10. Katie Roiphe, The Violet Hour (2016) (6/15/18)
Roiphe suffered a near-death experience when she was a girl, and has always had a fearful fascination with the end of life as a result. To investigate that feeling, she delved into the writings—journals, letters, essays, fiction, poetry—of these people to find out what they thought, believed, hoped, and feared about death. She talked with their children, their caretakers, their friends, those who clustered around as life seeped away. She explored their biographies for clues. "I've picked people who are madly articulate, who have abundant and extraordinary imaginations or intellectual fierceness, who can put the confrontation with mortality into words—and in one case images—in a way that most of us can't or won't."
And she interrogates what she finds. With Freud, for example, she quotes him as writing to a friend, shortly before turning 68, that "though apparently on the way to recovery, there is deep inside me a pessimistic conviction of the closeness of the end of my life, nourished by the never-ceasing petty torments of the scar, a kind of senile depression centered around the conflict between irrational pleasure in life and sensible resignation."
Why is resignation sensible? [she asks.] Why is pleasure in life irrational? Freud is so eager to rise above, to conspicuously see and take in the facts of mortality, that he can only classify an ebullient attachment to life as "irrational." Rationality seems to be an expansive, overarching code word here for something altogether stranger and more rare: moderation in one's attachment to life. As if one is supposed to be only a little bit attached to life.Contrast Freud's sensibility with Thomas's lack thereof.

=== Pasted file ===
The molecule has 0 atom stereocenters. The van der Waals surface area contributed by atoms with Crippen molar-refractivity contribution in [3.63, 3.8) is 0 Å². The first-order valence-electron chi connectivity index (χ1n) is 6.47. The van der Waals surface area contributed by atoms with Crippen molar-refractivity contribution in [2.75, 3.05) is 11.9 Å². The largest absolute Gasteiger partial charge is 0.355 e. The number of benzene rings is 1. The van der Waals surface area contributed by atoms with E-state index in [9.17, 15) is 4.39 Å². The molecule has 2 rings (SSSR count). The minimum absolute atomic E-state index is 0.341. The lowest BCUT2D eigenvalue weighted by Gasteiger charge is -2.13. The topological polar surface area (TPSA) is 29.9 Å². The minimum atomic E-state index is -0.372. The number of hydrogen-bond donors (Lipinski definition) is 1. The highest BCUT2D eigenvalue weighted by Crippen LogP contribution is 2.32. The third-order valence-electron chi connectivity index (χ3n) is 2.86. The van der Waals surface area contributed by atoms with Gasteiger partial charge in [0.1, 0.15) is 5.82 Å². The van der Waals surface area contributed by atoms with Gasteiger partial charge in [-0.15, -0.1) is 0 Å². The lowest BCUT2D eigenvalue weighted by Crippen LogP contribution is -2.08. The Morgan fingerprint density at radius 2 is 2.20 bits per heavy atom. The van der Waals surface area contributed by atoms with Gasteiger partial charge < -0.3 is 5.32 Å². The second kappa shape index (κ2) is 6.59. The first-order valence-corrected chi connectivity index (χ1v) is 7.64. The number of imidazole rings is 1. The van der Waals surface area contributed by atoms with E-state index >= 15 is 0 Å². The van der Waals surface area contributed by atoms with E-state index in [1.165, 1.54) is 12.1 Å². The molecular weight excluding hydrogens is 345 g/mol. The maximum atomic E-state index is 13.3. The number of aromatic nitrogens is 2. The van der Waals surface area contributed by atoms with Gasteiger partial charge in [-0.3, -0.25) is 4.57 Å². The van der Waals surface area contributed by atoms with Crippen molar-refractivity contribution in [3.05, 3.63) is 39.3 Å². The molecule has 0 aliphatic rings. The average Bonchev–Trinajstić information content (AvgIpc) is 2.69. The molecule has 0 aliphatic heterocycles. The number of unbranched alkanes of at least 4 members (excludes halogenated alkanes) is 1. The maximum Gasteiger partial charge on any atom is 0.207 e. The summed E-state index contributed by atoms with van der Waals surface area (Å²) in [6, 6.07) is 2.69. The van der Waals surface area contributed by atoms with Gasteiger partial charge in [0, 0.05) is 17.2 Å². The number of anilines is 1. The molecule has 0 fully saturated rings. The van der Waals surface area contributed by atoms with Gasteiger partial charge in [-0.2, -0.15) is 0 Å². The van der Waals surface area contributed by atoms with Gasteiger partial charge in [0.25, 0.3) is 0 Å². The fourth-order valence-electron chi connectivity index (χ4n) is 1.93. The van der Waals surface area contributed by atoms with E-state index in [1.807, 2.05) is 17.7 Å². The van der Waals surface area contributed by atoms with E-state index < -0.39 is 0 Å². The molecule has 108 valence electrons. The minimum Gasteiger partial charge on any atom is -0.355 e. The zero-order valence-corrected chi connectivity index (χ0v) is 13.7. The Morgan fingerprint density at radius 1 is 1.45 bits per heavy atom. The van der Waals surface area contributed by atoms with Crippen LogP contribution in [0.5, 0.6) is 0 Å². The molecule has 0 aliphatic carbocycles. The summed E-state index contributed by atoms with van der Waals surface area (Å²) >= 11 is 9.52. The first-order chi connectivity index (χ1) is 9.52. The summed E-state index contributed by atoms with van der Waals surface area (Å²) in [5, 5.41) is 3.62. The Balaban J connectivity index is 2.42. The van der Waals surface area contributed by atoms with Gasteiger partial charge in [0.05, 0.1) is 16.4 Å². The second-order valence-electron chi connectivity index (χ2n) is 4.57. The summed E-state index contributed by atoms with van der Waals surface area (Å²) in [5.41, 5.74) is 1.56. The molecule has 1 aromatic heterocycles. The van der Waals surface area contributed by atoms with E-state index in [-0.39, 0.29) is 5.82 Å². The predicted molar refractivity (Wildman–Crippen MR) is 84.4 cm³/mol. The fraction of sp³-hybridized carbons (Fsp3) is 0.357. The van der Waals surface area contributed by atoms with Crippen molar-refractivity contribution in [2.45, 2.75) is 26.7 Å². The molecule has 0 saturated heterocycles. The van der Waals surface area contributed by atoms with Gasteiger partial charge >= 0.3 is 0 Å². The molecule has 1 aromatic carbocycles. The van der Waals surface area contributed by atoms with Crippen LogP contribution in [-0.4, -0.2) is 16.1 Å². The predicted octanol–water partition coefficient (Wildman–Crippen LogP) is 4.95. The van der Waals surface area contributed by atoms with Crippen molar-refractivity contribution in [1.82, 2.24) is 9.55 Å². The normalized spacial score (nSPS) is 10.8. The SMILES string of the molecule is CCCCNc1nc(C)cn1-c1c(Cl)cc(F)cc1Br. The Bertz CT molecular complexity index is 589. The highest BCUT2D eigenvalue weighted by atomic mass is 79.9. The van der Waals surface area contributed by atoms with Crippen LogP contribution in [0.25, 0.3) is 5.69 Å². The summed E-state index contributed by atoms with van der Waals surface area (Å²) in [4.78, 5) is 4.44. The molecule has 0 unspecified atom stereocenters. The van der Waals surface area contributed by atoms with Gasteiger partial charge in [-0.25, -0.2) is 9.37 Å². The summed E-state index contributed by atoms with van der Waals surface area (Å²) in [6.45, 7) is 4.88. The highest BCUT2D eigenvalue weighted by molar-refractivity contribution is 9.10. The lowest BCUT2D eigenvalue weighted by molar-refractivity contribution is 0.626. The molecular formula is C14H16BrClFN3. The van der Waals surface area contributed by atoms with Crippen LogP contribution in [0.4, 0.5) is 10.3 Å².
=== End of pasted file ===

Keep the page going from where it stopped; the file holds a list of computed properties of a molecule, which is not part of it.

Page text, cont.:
The true mystery of Thomas's last days . . . is not the precise medical cause of his coma; it is how the unnatural fear and apprehension of death melts into a craving for it. His long preoccupation with the end, with all the celebrating and singing one can do on the way to that end, his overdeveloped, painful consciousness, always, of that end, is transformed into something almost beautiful. It seems if you are afraid or preoccupied with something for long enough, you begin to develop a feeling toward it not dissimilar to love. This is not a trick of the mind that most healthy people can understand. David Foster Wallace once wrote, in a Harper's piece about a cruise ship, a decade before his own suicide: "The word 'despair' is overused and banalized now, but it's a serious word, and I'm using it seriously. It's close to what people call dread or angst, but it's not these things, quite. It's more like wanting to die in order to escape the unbearable sadness of knowing I'm small and weak and selfish and going, without doubt, to die. It's wanting to jump overboard."In her conclusion Roiphe writes,
I am coming to see that the real thing I am afraid of is not death itself but the fear of death. This fear is not abstract to me. The knowing you are about to die. The panic of its approach. That is what seems unbearable to me. That’s what I’ve been trying to write my way through.
But here’s what I learned form the deaths in this book: You work. You don’t work. You resist. You don’t resist. You exert the consummate control. You surrender. You deny. You accept. You pray. You don’t pray. You read. You work. You take as many painkillers as you can. You refuse painkillers. You rage against death. You run headlong toward it.
In the end the deaths are the same. They all die. The world releases them.